Amongst the several complaints lodged against the newly released iPhone 5, it is perhaps most difficult to ignore the continuous flow of claims that iPhones are shipping with scuffs, nicks, chips and scratches -- even before removing it from the box. It appears Apple's decision to revert back to an aluminum design has resulted in an easily blemished handset, but customers are likely to hear no apologies from Apple on the matter -- just a statement which asserts the scuffing is "normal". Or is it?
Bloomberg reports that Apple is taking quality-control to the next level by pushing Foxconn to tighten production standards, primarily due to those blemish concerns. Purportedly, those higher standards have also further slowed production, compounding Apple's recent supply issues stemming from display shortages and Foxconn management / worker troubles. One Foxconn factory actually had to shut down production for an entire day, according to Bloomberg's sources.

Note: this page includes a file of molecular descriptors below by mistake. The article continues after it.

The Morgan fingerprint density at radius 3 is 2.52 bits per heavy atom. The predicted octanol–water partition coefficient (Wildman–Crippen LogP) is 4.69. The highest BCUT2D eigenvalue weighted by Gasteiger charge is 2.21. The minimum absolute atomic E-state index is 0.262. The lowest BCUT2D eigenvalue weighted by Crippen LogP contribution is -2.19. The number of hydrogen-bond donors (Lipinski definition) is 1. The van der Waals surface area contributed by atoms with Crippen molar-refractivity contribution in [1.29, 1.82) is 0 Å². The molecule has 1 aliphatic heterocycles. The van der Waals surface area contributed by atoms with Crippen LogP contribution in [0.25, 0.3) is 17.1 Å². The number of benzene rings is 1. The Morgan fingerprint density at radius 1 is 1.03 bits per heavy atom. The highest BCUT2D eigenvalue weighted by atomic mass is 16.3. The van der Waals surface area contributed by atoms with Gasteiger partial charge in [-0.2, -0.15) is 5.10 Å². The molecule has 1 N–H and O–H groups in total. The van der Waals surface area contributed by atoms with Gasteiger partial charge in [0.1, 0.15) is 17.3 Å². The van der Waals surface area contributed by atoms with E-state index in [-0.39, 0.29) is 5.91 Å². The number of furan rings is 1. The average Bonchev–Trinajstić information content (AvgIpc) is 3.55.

"Apple has a very high standard, where it aims to produce each model to be an exact replica where variance is measured in microns." Shaw Wu said, an analyst at Sterne, Agee & Leach Inc.
This isn't the first time we've heard of exacting standards slowing down Chinese manufacturers. Microsoft's Surface, an upcoming tablet which touts an incredibly thin 9.3mm profile, has also been suffering manufactory issues due in part to micron-sized tolerances and difficulty working with aluminum.
The iPhone 5's anodized 6000 series aluminum (or so Apple calls it) is also the same metal used for Macbooks; however, there is no word if Macbook production has also been affected. Apple churns out far more iPhones and iPods than Macbooks though, so this is less likely to be a concern.
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